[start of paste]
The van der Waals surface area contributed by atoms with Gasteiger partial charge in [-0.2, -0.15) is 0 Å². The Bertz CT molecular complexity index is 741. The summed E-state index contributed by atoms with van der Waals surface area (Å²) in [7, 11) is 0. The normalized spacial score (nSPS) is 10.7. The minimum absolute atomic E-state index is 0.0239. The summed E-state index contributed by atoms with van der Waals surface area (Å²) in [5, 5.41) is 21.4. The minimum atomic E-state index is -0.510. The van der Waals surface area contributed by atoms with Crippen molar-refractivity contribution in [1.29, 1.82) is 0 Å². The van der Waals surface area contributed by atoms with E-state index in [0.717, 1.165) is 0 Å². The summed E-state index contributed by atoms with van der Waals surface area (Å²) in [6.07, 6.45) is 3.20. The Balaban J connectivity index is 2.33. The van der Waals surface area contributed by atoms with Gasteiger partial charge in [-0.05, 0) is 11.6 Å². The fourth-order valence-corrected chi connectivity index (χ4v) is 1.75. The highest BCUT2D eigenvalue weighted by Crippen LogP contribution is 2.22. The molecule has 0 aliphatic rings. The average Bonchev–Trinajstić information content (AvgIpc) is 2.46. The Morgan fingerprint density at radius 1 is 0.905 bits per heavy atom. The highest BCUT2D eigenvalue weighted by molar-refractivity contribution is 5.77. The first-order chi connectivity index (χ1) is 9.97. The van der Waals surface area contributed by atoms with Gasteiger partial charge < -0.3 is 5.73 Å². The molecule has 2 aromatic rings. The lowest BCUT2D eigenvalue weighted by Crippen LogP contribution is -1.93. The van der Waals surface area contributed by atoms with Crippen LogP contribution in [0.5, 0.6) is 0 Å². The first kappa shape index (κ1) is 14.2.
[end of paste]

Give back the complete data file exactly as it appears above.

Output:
The van der Waals surface area contributed by atoms with Gasteiger partial charge in [-0.2, -0.15) is 0 Å². The Bertz CT molecular complexity index is 741. The summed E-state index contributed by atoms with van der Waals surface area (Å²) in [7, 11) is 0. The normalized spacial score (nSPS) is 10.7. The minimum absolute atomic E-state index is 0.0239. The summed E-state index contributed by atoms with van der Waals surface area (Å²) in [5, 5.41) is 21.4. The minimum atomic E-state index is -0.510. The van der Waals surface area contributed by atoms with Crippen molar-refractivity contribution in [1.29, 1.82) is 0 Å². The van der Waals surface area contributed by atoms with E-state index in [0.717, 1.165) is 0 Å². The summed E-state index contributed by atoms with van der Waals surface area (Å²) in [6.07, 6.45) is 3.20. The Balaban J connectivity index is 2.33. The van der Waals surface area contributed by atoms with Gasteiger partial charge in [-0.05, 0) is 11.6 Å². The fourth-order valence-corrected chi connectivity index (χ4v) is 1.75. The highest BCUT2D eigenvalue weighted by Crippen LogP contribution is 2.22. The molecule has 0 aliphatic rings. The average Bonchev–Trinajstić information content (AvgIpc) is 2.46. The Morgan fingerprint density at radius 1 is 0.905 bits per heavy atom. The highest BCUT2D eigenvalue weighted by molar-refractivity contribution is 5.77. The first-order chi connectivity index (χ1) is 9.97. The van der Waals surface area contributed by atoms with Gasteiger partial charge < -0.3 is 5.73 Å². The molecule has 2 aromatic rings. The lowest BCUT2D eigenvalue weighted by Crippen LogP contribution is -1.93. The van der Waals surface area contributed by atoms with Crippen LogP contribution in [0.5, 0.6) is 0 Å². The first kappa shape index (κ1) is 14.2.